Sixteen years’ worth of incisive essays by the great poet and memoirist
“Witty, gritty poet and memoirist Kleinzahler” (Publishers Weekly) has gathered the best of sixteen years’ worth of essays, remembrances, and reviews in this scabrous and essential collection, setting down his thoughts about great poets and bad poets, about kvetching fiction writers and homicidal musicians, about eccentric critics and discerning nobodies, always with insight and humor, and never suffering fools gladly.
Here, in Sallies, Romps, Portraits, and Send-Offs, August Kleinzahler eulogizes famous friends, warts and all (Thom Gunn, Christopher Middleton, Leonard Michaels); leads the charge in carving up a few bloated reputations (E. E. Cummings, Richard Brautigan); and sings the praises of unjustly neglected masters (Lucia Berlin, Kenneth Cox). He also turns the spotlight on himself in several short, delightful memoirs, covering such subjects as his obsessive CD collecting, the eerie effects of San Francisco fog, and the terrible duty of selling of his childhood home.
About the Author
August Kleinzahler published his first book of poetry, A Calendar of Airs, in 1978. In 2003, Farrar, Straus and Giroux published The Strange Hours Travelers Keep, which won the 2004 Griffin International Poetry Prize. His collection of poetry, Sleeping It Off in Rapid City, won the 2008 National Book Critics Circle Award. He is also the author of the prose books Cutty, One Rock: Low Characters and Strange Places, Gently Explained (FSG, 2004) and Music: I-LXXIV (Pressed Wafer, 2009), and the winner of the 2008 Lannan Literary Award for Poetry and the 2017 American Academy of Arts and Letters Literature Award. A native of Fort Lee, New Jersey, Kleinzahler currently lives in San Francisco.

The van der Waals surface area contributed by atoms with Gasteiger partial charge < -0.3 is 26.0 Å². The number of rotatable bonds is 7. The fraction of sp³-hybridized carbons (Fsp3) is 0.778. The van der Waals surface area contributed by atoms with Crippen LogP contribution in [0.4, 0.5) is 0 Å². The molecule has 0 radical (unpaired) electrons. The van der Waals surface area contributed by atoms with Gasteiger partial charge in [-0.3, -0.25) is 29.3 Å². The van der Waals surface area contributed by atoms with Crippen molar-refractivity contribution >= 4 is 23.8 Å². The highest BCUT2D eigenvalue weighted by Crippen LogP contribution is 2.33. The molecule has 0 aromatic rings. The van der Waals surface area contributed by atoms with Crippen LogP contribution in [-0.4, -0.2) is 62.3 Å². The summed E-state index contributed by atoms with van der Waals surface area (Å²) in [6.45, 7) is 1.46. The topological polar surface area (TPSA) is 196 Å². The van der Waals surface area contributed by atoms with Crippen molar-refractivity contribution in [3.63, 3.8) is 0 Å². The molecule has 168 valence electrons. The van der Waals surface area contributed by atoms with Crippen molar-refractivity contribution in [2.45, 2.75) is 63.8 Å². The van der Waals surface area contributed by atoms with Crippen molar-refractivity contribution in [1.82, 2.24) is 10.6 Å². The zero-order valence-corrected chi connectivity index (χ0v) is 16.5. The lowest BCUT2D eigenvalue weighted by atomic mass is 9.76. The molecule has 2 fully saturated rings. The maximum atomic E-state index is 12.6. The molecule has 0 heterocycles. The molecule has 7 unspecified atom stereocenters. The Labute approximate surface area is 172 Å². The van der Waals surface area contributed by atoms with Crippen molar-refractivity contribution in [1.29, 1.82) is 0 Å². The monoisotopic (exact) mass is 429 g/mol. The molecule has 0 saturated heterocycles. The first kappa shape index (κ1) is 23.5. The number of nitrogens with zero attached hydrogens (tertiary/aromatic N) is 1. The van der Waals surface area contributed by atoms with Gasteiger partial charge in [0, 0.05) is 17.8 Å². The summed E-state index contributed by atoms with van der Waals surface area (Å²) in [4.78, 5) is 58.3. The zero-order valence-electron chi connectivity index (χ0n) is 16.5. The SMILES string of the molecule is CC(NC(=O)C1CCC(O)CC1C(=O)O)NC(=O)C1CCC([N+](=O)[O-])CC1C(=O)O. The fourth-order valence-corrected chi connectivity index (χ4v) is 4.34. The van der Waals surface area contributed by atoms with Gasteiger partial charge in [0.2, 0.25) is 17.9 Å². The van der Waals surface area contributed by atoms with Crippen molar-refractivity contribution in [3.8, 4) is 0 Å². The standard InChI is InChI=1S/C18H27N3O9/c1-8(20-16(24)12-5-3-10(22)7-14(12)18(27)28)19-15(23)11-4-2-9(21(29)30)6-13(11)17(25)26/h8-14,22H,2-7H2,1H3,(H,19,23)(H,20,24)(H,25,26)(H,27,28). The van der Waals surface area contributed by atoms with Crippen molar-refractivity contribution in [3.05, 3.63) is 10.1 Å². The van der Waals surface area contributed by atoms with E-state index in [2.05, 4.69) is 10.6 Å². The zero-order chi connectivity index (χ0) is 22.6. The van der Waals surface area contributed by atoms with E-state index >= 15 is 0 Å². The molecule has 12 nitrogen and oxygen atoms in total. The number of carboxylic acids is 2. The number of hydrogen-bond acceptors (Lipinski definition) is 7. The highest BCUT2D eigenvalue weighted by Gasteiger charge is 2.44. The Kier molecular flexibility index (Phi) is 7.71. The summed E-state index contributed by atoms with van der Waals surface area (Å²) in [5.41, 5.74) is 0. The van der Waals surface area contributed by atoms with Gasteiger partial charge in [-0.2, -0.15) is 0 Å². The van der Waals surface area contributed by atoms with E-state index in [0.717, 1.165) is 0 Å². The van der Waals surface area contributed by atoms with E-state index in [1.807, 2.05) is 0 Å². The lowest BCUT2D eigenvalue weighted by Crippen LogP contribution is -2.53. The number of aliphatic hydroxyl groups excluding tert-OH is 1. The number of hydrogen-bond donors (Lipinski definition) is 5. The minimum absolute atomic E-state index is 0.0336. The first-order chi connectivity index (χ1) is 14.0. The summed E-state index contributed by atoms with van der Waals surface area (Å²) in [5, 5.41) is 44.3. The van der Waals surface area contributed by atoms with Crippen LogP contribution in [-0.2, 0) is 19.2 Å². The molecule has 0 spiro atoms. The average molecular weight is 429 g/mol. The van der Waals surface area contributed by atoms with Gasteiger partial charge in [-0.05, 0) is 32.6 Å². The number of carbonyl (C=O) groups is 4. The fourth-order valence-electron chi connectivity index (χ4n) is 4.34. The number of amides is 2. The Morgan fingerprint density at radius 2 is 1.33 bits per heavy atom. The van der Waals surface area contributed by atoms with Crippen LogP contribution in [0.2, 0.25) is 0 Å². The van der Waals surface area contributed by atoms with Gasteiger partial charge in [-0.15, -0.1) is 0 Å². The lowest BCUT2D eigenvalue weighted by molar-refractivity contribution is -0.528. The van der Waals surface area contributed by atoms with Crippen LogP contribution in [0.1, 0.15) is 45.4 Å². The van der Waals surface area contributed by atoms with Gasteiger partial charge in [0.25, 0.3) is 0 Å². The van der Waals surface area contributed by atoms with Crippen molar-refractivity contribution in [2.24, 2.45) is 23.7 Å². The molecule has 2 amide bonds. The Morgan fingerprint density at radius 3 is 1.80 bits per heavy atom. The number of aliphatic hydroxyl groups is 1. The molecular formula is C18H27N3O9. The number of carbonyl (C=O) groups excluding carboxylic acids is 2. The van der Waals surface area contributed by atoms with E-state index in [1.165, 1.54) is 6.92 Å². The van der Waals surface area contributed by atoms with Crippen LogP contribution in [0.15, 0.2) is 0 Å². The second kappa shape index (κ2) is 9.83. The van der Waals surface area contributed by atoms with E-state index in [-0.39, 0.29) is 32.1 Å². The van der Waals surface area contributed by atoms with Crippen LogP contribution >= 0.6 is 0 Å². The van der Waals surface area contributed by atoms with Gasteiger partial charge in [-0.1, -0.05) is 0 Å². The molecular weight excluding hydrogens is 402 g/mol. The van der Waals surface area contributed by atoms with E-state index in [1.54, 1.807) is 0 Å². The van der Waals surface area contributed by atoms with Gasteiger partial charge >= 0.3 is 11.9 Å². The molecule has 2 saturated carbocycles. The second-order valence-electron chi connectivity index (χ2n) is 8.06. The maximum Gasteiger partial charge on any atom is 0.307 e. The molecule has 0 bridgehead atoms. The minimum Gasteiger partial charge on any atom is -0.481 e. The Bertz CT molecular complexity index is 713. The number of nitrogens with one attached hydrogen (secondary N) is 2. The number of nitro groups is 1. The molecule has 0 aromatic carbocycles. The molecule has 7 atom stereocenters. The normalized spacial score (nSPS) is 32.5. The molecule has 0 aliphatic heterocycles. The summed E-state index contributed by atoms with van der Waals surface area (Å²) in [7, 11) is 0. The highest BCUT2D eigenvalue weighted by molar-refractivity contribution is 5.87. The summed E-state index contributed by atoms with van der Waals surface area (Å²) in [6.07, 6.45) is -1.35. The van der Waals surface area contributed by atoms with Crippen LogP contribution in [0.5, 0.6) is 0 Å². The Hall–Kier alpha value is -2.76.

"Aficionados of this esteemed San Francisco writer’s work know him, perhaps primarily, as a poet gifted with a lean but luxuriant language of place . . . You can’t read this writer without knowing exactly where he is and where he’s been. The pleasures and gratifications of his prose are by no means merely geographical. With his pellucid style, which seems at once expansive and tightly wrought, patiently intuitive and purposeful, Kleinzahler is exceptionally good at tracking not only his own often adamant thoughts and abundant enthusiasms . . . but at registering the felt life of the world and people around him . . ." —Steven Winn, San Francisco Chronicle
"Kleinzahler is a plain speaker who knows his way around a sentence and understands the duty of a critic. He exhibits taste and good sense, he knows the difference between judgment and opinion, and he picks just the right quotations . . . By turns wistful, sardonic, wry, and occasionally silly, this collection offers genuine pleasure." —Michael Autrey, Booklist
"Tasty literary assessments served with a dollop of gossip." —Kirkus Reviews